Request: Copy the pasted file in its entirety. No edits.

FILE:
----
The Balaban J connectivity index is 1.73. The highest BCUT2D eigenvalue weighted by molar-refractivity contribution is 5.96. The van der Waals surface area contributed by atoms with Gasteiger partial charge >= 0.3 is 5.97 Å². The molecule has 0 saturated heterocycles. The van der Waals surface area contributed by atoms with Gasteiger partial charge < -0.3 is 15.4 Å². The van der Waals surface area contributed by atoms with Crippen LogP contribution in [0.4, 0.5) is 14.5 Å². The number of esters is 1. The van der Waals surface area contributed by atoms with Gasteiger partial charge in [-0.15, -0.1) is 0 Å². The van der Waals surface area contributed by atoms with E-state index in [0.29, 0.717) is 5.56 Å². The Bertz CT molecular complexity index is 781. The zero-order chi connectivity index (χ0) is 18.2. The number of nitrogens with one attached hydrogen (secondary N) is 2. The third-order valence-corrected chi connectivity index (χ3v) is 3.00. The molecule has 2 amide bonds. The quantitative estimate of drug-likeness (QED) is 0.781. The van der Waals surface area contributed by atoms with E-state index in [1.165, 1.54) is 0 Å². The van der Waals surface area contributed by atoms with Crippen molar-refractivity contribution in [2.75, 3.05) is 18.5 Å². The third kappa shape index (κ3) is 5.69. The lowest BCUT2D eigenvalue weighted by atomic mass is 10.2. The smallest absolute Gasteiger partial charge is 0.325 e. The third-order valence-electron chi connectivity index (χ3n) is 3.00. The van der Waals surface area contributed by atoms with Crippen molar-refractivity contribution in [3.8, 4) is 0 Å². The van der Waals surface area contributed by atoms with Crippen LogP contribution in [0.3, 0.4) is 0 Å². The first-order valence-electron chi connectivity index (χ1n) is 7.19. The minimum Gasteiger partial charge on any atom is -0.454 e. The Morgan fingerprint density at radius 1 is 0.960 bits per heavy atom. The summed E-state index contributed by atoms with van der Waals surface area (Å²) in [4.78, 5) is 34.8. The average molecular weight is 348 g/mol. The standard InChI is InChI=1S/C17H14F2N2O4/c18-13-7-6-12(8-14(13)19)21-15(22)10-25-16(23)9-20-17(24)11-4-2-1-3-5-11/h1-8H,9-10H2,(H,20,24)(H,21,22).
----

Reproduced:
The Balaban J connectivity index is 1.73. The highest BCUT2D eigenvalue weighted by molar-refractivity contribution is 5.96. The van der Waals surface area contributed by atoms with Gasteiger partial charge >= 0.3 is 5.97 Å². The molecule has 0 saturated heterocycles. The van der Waals surface area contributed by atoms with Gasteiger partial charge < -0.3 is 15.4 Å². The van der Waals surface area contributed by atoms with Crippen LogP contribution in [0.4, 0.5) is 14.5 Å². The number of esters is 1. The van der Waals surface area contributed by atoms with Gasteiger partial charge in [-0.15, -0.1) is 0 Å². The van der Waals surface area contributed by atoms with E-state index in [0.29, 0.717) is 5.56 Å². The Bertz CT molecular complexity index is 781. The zero-order chi connectivity index (χ0) is 18.2. The number of nitrogens with one attached hydrogen (secondary N) is 2. The third-order valence-corrected chi connectivity index (χ3v) is 3.00. The molecule has 2 amide bonds. The quantitative estimate of drug-likeness (QED) is 0.781. The van der Waals surface area contributed by atoms with E-state index in [1.165, 1.54) is 0 Å². The van der Waals surface area contributed by atoms with Crippen molar-refractivity contribution in [2.75, 3.05) is 18.5 Å². The third kappa shape index (κ3) is 5.69. The lowest BCUT2D eigenvalue weighted by atomic mass is 10.2. The smallest absolute Gasteiger partial charge is 0.325 e. The third-order valence-electron chi connectivity index (χ3n) is 3.00. The van der Waals surface area contributed by atoms with Crippen molar-refractivity contribution in [3.8, 4) is 0 Å². The van der Waals surface area contributed by atoms with Crippen LogP contribution in [0.3, 0.4) is 0 Å². The first-order valence-electron chi connectivity index (χ1n) is 7.19. The minimum Gasteiger partial charge on any atom is -0.454 e. The Morgan fingerprint density at radius 1 is 0.960 bits per heavy atom. The summed E-state index contributed by atoms with van der Waals surface area (Å²) in [4.78, 5) is 34.8. The average molecular weight is 348 g/mol. The standard InChI is InChI=1S/C17H14F2N2O4/c18-13-7-6-12(8-14(13)19)21-15(22)10-25-16(23)9-20-17(24)11-4-2-1-3-5-11/h1-8H,9-10H2,(H,20,24)(H,21,22).